We’re going to inspire some playful (and likely precarious) change, using tree pose as our guide. With each of these creative add-ons, find a healthy dose of compassion as gusts of wind inevitably challenge your commitment and most likely huff and puff and blow your tree down from time to time.

From our basic formation above:

  • Try extending the branches of your tree to the sky
  • Shift your gaze up to your extended branches
  • Play with coming on to the tippy toes of your standing foot as if you were wearing very impractical high heels – combine that with your gaze to the sky for a little bang for your bough
  • Still standing? Try closing your eyes.
  • Be sure to do side two


Know that consistency will bring connections and a better understanding of your balance, body, brain, and botanical bravura. If we use our yoga for more than just a workout, it will educate us far beyond our muscles and bones. It will guide us towards ahimsa (compassion) where we will land in a productive response instead of sabotaging reaction. We may never be able to balance on our tippy toes with our eyes closed, but we just might be able to one day thank our challenges and adversaries for what we’ve learned about compassion.

On Your OM

The empathy (ahimsa), flexibility, and balance you witnessed in your tree pose can come with you off your mat and into your life. You just have to be willing to (as I say in my book) Become Bendy. Becoming Bendy allows us to shift our perspective from contest or performance to a laboratory experiment. When we do, we lose the competition and are no longer burdened by “success” or “failure,” “good or “bad”– we’re simply observing and learning — just as you practice in tree pose. Test drive this in your life the next time you catch yourself comparing-away at work, in your bathing suit, or in your relationships – stop – put on your lab coat and tinker in your laboratory instead of entering another contest.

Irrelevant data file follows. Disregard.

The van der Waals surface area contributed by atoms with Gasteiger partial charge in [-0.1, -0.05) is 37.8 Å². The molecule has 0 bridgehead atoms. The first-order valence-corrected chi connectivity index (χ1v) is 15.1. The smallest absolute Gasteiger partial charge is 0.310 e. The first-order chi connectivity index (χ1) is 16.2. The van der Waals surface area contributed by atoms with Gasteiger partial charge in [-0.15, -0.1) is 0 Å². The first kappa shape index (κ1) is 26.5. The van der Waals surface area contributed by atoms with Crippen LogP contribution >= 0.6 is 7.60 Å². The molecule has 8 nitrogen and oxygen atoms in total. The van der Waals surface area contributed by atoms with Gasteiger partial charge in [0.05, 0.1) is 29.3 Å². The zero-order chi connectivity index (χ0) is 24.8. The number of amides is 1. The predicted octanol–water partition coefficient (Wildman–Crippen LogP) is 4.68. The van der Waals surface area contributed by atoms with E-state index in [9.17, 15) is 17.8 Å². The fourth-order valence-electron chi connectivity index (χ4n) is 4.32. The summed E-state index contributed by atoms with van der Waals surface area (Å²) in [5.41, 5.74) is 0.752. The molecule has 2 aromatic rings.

Though some is sudden and unexpected, real change is incremental and occurs over a committed stretch of time. “Change leads to disappointment if it is not sustained. Transformation is sustained change, and it is achieved through practice.”-B.K.S. Iyengar

In yoga philosophy, the five layers covering the Self are called the Koshas. You can think of them as layers of an onion, or those Russian dolls that fit inside one another. The outermost layer is the Annamaya Kosha (the level of skin and bones). Followed by:

Pranamaya Kosha (life force body)

Manomaya Kosha (mind body)

Vijanamaya Kosha (intellectual body)

Anandamaya Kosha (bliss body, or soul body).

In order for change to be the transformation Mr. Iyengar is talking about, it must touch all of these layers. So even if it is the sonic boom of divorce, a medical diagnosis, or getting fired from your job it takes time for the change to make its way through the layers of our onion. The initial impact may blow our wigs back, but it’s how we evolve from there that determines who we become as a result. We’re going to have to be compassionate, bend and stretch if we want find grace in the inescapable changes that will find us, as well as those we will aspire to make in our lives.

That’s why we practice.

Practicing On Your Mat gives you tactile tools that translate On Your OM where Becoming Bendy goes beyond stretching muscles and provides space for a response and integration through the layers of your Koshas so that you can learn and grow in your laboratory. It’s where you discover, to quote Mr. Iyengar again, “ It is through your body you discover you are a spark of divinity.”

We’re surrounded by reactive Tweets, posts, and opinions, especially when the winds of change seem to be blowing at gale force. Keep coming back to your compassionate tree both On Your Mat and On Your OM. Find the deep roots and wide branches of ahimsa (understanding), even as you feel the vulnerability of tippy-toed-newness and eyes-closed-unchartered terrain. Extend your benevolent branches towards other trees in the forest, supporting the response and integration of those around you as they face their changes as well. Yoga is the consciousness of connection – first within our self and then with everything around us. When we let our yoga spill from our mat to our lives, we encourage response instead of reaction, we bloom even when the ground beneath us feels unsteady, we transform obstacles into opportunities and I like to say we hold each other Close to OM.